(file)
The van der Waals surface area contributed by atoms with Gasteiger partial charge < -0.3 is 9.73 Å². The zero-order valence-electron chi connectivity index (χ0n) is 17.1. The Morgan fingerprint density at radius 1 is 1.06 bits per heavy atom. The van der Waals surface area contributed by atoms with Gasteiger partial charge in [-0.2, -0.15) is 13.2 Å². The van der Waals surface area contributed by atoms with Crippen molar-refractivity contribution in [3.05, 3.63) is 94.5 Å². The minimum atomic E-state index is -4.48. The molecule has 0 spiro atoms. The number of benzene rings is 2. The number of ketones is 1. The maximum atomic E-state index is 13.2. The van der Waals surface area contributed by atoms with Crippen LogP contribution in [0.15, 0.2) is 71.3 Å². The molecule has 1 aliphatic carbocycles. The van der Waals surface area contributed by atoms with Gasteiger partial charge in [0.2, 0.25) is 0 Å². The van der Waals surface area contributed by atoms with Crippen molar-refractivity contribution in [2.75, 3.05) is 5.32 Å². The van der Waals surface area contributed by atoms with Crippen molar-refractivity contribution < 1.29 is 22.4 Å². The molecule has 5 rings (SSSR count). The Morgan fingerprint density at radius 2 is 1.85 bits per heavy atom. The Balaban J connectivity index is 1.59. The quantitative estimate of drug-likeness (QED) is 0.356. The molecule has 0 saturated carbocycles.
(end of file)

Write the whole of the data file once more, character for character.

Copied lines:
The van der Waals surface area contributed by atoms with Gasteiger partial charge < -0.3 is 9.73 Å². The zero-order valence-electron chi connectivity index (χ0n) is 17.1. The Morgan fingerprint density at radius 1 is 1.06 bits per heavy atom. The van der Waals surface area contributed by atoms with Gasteiger partial charge in [-0.2, -0.15) is 13.2 Å². The van der Waals surface area contributed by atoms with Crippen molar-refractivity contribution in [3.05, 3.63) is 94.5 Å². The minimum atomic E-state index is -4.48. The molecule has 0 spiro atoms. The number of benzene rings is 2. The number of ketones is 1. The maximum atomic E-state index is 13.2. The van der Waals surface area contributed by atoms with Crippen LogP contribution in [0.15, 0.2) is 71.3 Å². The molecule has 1 aliphatic carbocycles. The van der Waals surface area contributed by atoms with Gasteiger partial charge in [0.2, 0.25) is 0 Å². The van der Waals surface area contributed by atoms with Crippen molar-refractivity contribution in [2.75, 3.05) is 5.32 Å². The van der Waals surface area contributed by atoms with Crippen molar-refractivity contribution < 1.29 is 22.4 Å². The molecule has 5 rings (SSSR count). The Morgan fingerprint density at radius 2 is 1.85 bits per heavy atom. The Balaban J connectivity index is 1.59. The quantitative estimate of drug-likeness (QED) is 0.356. The molecule has 0 saturated carbocycles.